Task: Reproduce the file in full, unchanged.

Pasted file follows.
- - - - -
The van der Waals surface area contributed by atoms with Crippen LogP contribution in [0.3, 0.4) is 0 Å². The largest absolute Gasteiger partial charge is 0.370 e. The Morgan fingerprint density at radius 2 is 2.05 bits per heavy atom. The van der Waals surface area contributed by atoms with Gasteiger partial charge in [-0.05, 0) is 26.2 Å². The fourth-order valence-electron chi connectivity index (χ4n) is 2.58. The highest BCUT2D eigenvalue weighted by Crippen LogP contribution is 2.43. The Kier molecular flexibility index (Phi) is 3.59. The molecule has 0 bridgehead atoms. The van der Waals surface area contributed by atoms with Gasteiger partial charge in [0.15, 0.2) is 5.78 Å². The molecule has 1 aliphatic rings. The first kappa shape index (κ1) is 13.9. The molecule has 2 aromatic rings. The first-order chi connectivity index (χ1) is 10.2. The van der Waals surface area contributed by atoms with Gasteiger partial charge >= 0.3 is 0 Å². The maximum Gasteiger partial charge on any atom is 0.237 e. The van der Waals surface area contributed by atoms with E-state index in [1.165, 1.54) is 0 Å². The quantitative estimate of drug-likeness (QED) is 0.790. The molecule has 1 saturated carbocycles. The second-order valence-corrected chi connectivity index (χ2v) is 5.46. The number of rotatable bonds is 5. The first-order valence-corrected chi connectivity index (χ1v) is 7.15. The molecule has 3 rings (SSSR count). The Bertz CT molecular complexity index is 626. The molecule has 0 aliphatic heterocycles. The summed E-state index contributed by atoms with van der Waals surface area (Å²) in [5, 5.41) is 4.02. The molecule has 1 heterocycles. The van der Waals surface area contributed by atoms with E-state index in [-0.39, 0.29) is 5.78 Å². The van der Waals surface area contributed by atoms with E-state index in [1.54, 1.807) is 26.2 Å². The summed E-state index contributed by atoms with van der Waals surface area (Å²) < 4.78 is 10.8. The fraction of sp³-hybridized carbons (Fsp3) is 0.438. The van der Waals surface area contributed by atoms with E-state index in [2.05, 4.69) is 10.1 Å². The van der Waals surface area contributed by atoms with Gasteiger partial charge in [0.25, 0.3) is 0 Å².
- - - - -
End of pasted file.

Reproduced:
The van der Waals surface area contributed by atoms with Crippen LogP contribution in [0.3, 0.4) is 0 Å². The largest absolute Gasteiger partial charge is 0.370 e. The Morgan fingerprint density at radius 2 is 2.05 bits per heavy atom. The van der Waals surface area contributed by atoms with Gasteiger partial charge in [-0.05, 0) is 26.2 Å². The fourth-order valence-electron chi connectivity index (χ4n) is 2.58. The highest BCUT2D eigenvalue weighted by Crippen LogP contribution is 2.43. The Kier molecular flexibility index (Phi) is 3.59. The molecule has 0 bridgehead atoms. The van der Waals surface area contributed by atoms with Gasteiger partial charge in [0.15, 0.2) is 5.78 Å². The molecule has 1 aliphatic rings. The first kappa shape index (κ1) is 13.9. The molecule has 2 aromatic rings. The first-order chi connectivity index (χ1) is 10.2. The van der Waals surface area contributed by atoms with Gasteiger partial charge >= 0.3 is 0 Å². The maximum Gasteiger partial charge on any atom is 0.237 e. The van der Waals surface area contributed by atoms with E-state index in [1.165, 1.54) is 0 Å². The quantitative estimate of drug-likeness (QED) is 0.790. The molecule has 1 saturated carbocycles. The second-order valence-corrected chi connectivity index (χ2v) is 5.46. The number of rotatable bonds is 5. The first-order valence-corrected chi connectivity index (χ1v) is 7.15. The molecule has 3 rings (SSSR count). The Bertz CT molecular complexity index is 626. The molecule has 0 aliphatic heterocycles. The summed E-state index contributed by atoms with van der Waals surface area (Å²) in [5, 5.41) is 4.02. The molecule has 1 heterocycles. The van der Waals surface area contributed by atoms with E-state index in [-0.39, 0.29) is 5.78 Å². The van der Waals surface area contributed by atoms with E-state index in [1.54, 1.807) is 26.2 Å². The summed E-state index contributed by atoms with van der Waals surface area (Å²) < 4.78 is 10.8. The fraction of sp³-hybridized carbons (Fsp3) is 0.438. The van der Waals surface area contributed by atoms with E-state index in [2.05, 4.69) is 10.1 Å². The van der Waals surface area contributed by atoms with Gasteiger partial charge in [0.25, 0.3) is 0 Å².